The one constant across my nearly 20 years in the payments business is that things have never stood still long enough to get boring. Starting with the days when consumers’ only payment options were cash, checks and house credit (okay, that was a lot more than 20 years ago), merchants and financial services innovators have continued to add new payments alternatives at a dizzying pace. And just as importantly, they haven’t retired any.
Most banks and credit unions would be surprised to discover the percentage of their revenue that is payments driven; definitions can vary, but the share is almost certainly over a quarter and can even approach one-half. Interestingly, a recent American Banker survey indicates that 87% of financial institutions lack a formalized payments strategy; roughly half express plans to develop a strategy, but these often amount to little more than plans to “monitor” and “wait and see.”
As I explained in a recent webinar, the stakes are simply too high for even small banks and credit unions to move forward without a well considered and articulated enterprise-level plan to address the rapidly evolving payments landscape.
More Endpoints, More Problems and Opportunities
The Atlanta Fed recently documented at least 15 distinct payment choices available to U.S. consumers, up from 10 in the mid-1990s. Bear in mind, however, that the instrument of payment is only one factor in this multi-dimensional network, and the complexity is increasing on all fronts.
“Form factor” is a fancy term, but consider this: the old-school “knuckle buster” card device gave way to the ubiquitous electronic swipe terminal. With chip cards, “swipe or insert?” has replaced “paper or plastic?” as the most common question at the point of sale. Now add a variety of phone pay options – some requiring the scanning of an on-screen code, others a mere wave – as well as wearable devices, and you’ve got a tangled web. The venues for making payments are likewise expanding, with brick and mortar giving way to e-commerce, phones, texts, your TV, game console, etc. Moreover, consumers have demonstrated a tendency to cross channels, initiating a transaction in one channel and completing it in another, which only serves to up the ante for a seamless experience.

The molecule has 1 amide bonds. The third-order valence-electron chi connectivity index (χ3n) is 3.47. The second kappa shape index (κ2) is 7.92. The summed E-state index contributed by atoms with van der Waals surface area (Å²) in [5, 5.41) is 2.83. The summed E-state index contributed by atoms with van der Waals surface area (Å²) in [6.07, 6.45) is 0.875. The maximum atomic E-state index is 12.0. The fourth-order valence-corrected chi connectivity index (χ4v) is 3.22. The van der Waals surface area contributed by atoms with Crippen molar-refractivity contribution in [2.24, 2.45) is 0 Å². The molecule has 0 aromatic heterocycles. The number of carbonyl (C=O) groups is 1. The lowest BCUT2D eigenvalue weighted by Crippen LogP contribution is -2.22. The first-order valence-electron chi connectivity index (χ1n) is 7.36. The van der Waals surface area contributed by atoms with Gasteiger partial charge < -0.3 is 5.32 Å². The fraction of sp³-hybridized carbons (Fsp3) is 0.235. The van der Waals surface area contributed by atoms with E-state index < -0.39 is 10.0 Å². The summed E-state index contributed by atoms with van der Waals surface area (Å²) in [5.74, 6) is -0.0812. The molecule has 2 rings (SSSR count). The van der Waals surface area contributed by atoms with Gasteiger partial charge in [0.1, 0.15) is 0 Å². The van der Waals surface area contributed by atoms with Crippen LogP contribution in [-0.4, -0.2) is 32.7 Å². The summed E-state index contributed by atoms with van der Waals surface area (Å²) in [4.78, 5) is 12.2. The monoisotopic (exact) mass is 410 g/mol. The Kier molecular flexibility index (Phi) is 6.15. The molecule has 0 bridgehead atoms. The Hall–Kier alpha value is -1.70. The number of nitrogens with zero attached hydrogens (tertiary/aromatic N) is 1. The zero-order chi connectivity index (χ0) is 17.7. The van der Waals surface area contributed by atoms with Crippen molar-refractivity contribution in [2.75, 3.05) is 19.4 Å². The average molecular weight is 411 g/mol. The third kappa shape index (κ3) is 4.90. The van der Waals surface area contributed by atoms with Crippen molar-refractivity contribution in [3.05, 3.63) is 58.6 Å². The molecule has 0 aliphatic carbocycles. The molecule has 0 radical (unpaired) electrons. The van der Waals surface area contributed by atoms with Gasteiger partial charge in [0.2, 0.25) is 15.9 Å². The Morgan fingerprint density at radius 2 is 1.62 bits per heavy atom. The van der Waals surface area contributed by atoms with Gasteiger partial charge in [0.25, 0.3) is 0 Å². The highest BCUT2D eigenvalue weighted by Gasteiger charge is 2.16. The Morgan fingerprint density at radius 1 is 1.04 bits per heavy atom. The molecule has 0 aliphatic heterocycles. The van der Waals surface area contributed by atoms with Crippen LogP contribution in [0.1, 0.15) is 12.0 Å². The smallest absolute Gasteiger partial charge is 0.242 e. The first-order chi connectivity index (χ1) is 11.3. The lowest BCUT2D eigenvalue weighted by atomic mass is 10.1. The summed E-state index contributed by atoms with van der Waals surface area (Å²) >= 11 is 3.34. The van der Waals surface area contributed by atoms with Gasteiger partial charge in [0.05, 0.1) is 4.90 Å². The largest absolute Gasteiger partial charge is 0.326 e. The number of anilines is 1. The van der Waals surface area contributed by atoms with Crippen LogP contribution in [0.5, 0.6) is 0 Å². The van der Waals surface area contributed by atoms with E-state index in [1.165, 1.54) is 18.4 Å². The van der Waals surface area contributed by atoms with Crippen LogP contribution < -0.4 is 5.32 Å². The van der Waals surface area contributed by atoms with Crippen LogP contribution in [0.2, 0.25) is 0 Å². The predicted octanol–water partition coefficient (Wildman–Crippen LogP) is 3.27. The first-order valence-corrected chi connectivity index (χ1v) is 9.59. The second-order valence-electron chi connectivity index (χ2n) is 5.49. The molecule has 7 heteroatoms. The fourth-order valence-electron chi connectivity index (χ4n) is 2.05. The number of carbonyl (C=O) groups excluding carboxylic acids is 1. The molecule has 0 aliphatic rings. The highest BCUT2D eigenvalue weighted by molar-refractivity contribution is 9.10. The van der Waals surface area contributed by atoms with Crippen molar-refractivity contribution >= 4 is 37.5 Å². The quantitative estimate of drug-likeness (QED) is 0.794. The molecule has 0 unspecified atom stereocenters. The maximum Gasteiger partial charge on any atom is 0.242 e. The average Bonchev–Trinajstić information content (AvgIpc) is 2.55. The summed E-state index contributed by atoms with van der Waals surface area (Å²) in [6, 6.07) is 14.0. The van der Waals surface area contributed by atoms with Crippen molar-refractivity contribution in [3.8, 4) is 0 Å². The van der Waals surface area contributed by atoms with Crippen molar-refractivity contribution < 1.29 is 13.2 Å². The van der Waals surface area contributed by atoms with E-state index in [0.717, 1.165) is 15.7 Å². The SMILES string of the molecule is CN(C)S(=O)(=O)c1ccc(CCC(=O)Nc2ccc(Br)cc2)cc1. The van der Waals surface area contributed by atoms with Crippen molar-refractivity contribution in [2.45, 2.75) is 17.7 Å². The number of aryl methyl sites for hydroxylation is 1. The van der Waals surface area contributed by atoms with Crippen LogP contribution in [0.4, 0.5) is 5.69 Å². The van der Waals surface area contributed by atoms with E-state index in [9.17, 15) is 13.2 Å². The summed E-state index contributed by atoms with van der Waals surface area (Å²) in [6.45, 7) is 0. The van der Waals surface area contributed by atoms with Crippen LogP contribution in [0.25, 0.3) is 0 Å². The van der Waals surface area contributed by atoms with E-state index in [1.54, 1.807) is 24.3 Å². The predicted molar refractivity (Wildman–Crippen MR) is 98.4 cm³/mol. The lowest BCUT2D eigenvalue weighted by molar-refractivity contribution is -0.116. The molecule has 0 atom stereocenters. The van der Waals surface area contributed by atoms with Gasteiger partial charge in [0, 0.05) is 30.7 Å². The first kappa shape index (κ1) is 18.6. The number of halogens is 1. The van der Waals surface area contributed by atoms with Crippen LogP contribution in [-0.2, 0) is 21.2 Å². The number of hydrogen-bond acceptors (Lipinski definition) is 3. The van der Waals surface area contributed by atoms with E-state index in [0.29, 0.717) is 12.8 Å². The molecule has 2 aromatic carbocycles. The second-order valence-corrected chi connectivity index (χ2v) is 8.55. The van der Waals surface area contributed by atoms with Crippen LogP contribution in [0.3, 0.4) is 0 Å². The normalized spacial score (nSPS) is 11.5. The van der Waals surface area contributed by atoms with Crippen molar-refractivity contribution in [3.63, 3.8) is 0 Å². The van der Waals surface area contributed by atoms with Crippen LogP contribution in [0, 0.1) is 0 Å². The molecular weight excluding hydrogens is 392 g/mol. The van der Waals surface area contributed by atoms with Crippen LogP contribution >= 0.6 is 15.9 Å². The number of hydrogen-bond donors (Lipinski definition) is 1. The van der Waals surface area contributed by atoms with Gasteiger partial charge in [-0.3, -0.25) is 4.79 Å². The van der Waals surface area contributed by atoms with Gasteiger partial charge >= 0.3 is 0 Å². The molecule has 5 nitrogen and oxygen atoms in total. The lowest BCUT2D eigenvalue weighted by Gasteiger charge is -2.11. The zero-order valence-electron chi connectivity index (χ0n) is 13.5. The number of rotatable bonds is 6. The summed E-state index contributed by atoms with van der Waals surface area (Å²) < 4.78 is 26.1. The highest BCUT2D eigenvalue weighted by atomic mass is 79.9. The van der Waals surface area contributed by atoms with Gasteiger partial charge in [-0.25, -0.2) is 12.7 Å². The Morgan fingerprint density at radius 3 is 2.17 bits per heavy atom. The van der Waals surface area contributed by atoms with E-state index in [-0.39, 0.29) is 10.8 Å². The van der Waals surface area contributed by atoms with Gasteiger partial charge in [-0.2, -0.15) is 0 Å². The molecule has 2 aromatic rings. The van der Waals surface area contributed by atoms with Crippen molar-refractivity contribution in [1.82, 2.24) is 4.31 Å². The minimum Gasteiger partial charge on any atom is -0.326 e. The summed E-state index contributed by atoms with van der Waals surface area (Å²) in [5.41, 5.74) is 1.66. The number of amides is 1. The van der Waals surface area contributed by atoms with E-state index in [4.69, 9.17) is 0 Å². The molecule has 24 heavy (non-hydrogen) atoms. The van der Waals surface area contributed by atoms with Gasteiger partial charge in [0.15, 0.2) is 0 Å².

Conceptually, advancements in APIs make it easier for providers to integrate these myriad solutions. It’s still necessary, however, to prioritize these and harmonize them with existing bank infrastructure. After all, every payment is a customer interaction (not to mention a revenue enhancement opportunity) and a chance to delight or disappoint customers – or worse yet, be forgotten by them.
Magic Bands and Beer Money
Two recent examples demonstrate how quickly times change. At a televised 2017 college football game, a student held up a sign imploring “Dear Mom, Send Beer Money,” adding the Venmo logo and his ID. He was picked up on camera, and soon received 3,000 payments. How’s that for free publicity, and free booze? (No word on whether he was of drinking age…)
On a more wholesome note, “magic band” bracelets at Walt Disney’s theme parks serve as friction-free devices to pay for anything on their campuses, while also functioning as hotel room keys, a fast pass for priority line status and a dining reservation tracker. By the way, it also logs your every move to generate a treasure trove of marketing data for Disney and others.
Payment methods and form factors like the above didn’t even exist a few short years ago, but they are fast becoming widely accepted and driving customer expectations of ever more seamless and convenient payment options and experiences.
Out of Date as Soon as Published
The challenge for all but the largest institutions is finding bandwidth to keep tabs on the fast-moving fintech space. Even research firms who make a business of tracking the fintech market issue reports that become outdated virtually the moment they’re published. Such are the challenges of today’s tech world. Consumer expectations for speed and experience are being set by the likes of Apple, Google and Amazon, and financial institutions have little choice but to adapt.
Organizations will have different objectives, but it’s important to determine and communicate those objectives. These include product portfolio management, governance, risk management and operational redundancy, or vendor management decisions (e.g., whether to license software, acquire its maker or invest in the company and share in the upside).
Ideally, banks and credit unions will create funding for a small dedicated team to monitor and engage in the payments space, while driving product development and operational efficiencies as well as mining customer insights. Regardless, the key deliverable is a consensus roadmap and resource prioritization, of course keeping the customer experience central to all of these decisions. Financial institutions risk losing more of the payments business – and their revenue – to Venmo and the like if they don’t act fast to plan now.